Actress/Director Ellen Burstyn: How to win an Oscar the hard way
Washington — She sinks into a battered brown leather armchair in a borrowed office at the National Women's Political Caucus. The Metroliner from New York was an hour late, her interviews are stacked up like pancakes, and she's due at the White House for an ERA benefit in an hour.
But Ellen Burstyn, who won an Academy Award as best actress for the title role in "Alice Doesn't Live Here Anymore," has time enough to talk about how tough it is to find good roles for women in film.
Ten years ago, she dazzled critics with her realistic portrayal of the troubled wife in Paul Mazursky's film "Alex in Wonderland." It happened in a year when there were virtually no parts for "real" women in films that were concentrating on male camaraderie. When she is asked if now there are more and better roles for women in films, she pauses.
"I like to think so," she says demurely, then launches into a not-so-demure explanation: "The fact is, there are more and better roles for women who make their own roles. You know Jane Fonda is creating her own work, and I am, and Lily Tomlin is, and Barbara Streisand does, and other than that, it's pretty much the same as it always was.
"I said for a couple of years it was changing, but that was an illusion. The only change is that we can, if we make the full effort, get our movies on now. But it still is necessary to, in essence, produce the films yourself."
"I wish to knew. I'd like to understand it. I don't. Except that the industry is run by men. And those are the themes that interest them -- men's themes - so those are the scripts that are bought and produced and directed. I think that when there are more women producers and more job opportunities for women in Hollywood, there will be more films about women."
Ellen Burstyn, who is directing now as well as acting, has had to find, shape , and mold her own roles herself. Even though she's won both the Oscar and a Tony (for "Same Time, Next Year"), good roles arent't thrust at her like red roses on opening night.
This is how she won the Oscar for "Alice": She herself discovered the script, brought the proprty to Warner Bros., and selected a then-unknown director, Martin Scorsese, to direct it.(His first film, "Mean Streets," had been made but not yet released, so he was almost unknown.) After persuading Warner's to back it financially, she also had a part in the casting and was responsible for the hiring of several women for key productioin jobs.
Watching the film again recently for the first time in five years, she says, "I appreciated really cearly fro the first time just how much Marty contributed to it. I think I always tended to think of myself as doing the whoel thing. When I looked at it, I realized, 'No, I didn't do the whole thing, for goodness' sake!' And I could see Marty's vision and how really unusual and special it was."
As she talks, her expressions shift as rapidly as clouds on a windy day. She has a face that (especially if you know she's the former Edna Rae Gillooly) tends to look Irish. There is a certain fey glint in the eyes, which are the blue of Bantry Bay. The high cheekbones helped her earlier in her career as a photographer's model, and later on Hollywood where she worked in films she'd rather forget, under the name of Ellen MacRae. Her hair, now worn long, is the reddish gold sometimes called titian. She is prettier in person than on film, but beyond the prettiness is a certain wary look in the eyes, a skeptical intelligence that gives her face an extra dimension.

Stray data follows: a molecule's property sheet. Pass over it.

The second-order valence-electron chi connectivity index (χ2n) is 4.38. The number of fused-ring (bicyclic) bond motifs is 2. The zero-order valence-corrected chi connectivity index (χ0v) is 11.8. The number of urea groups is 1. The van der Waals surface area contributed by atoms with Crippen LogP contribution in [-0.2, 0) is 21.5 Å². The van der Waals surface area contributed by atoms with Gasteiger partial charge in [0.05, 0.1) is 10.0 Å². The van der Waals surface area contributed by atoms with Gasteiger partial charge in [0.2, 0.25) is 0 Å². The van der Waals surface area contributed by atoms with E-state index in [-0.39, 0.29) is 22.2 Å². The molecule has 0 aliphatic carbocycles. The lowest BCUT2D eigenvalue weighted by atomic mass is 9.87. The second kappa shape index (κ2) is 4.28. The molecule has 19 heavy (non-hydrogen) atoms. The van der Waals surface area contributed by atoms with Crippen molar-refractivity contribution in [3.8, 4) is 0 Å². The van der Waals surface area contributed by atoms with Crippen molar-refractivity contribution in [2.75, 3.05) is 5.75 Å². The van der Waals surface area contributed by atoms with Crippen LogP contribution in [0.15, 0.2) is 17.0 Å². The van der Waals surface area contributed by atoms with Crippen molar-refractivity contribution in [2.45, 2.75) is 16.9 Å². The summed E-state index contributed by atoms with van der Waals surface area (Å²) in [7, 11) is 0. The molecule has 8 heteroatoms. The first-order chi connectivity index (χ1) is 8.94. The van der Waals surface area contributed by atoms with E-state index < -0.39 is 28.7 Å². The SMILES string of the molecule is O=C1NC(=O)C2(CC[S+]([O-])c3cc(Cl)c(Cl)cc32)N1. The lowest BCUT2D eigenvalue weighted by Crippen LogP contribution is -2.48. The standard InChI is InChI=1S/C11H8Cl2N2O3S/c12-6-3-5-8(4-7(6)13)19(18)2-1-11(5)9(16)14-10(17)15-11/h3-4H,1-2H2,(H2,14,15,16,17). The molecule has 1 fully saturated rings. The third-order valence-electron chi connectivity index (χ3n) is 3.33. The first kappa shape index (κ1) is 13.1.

She has had to work hard to find the material for her two new films, "The Silence of the North" and "Resurrection." Five years ago, she bought the rights to the life story of Olive Frederickson, a widow who homesteaded in the wilderness; it has just become a film "The Silence of the North."
"Olive is still alive. And she's a woman who's lived a life that is epic. IT's heroic; that's the only way I can explain it. . . . She fought bear and wolves and brought up her three children alone after her husband was killed. She's just a magnificent woman, a very simple woman, but brave and very wise. And it's hard to find scripts like that." The film, to be released next spring, is a Canadian production directed by Alan King.
Her other new film, "Resurrection," hs en even more unusual theme for a movie. And its inspiration came from an incident she witnessed.
"It's the story of a very simple woman who is killed in an automobile accident and who is clinically dead for seven minutes, then returns to life . . . crippled. By accident, she discovers that she seems to have the power to heal. So she sets out to heal herself and does. And then becomes a healer.
"In doing the research for the film, I was astounded at the extent that healing exists in America and how many people have this talent and have developed it."
She says her film takes a positive approach to healing, but admits, "It usually is a negative approach [in film] because healing has really been a phenomenon in America, although it's very developed in other countries such as England. . . . My first experience in healing was an amazing one, when my son was injured [in England she has a 13-year-old son, Jefferson, by her third marriage, to Neil Burstyn, from whom she is divorced]. He was thrown from a horse and his face was badly scarred. The doctors said he would need plastic surgery. A friend recommended a healer. I took him to a healer, and within 10 days his face was completely healed."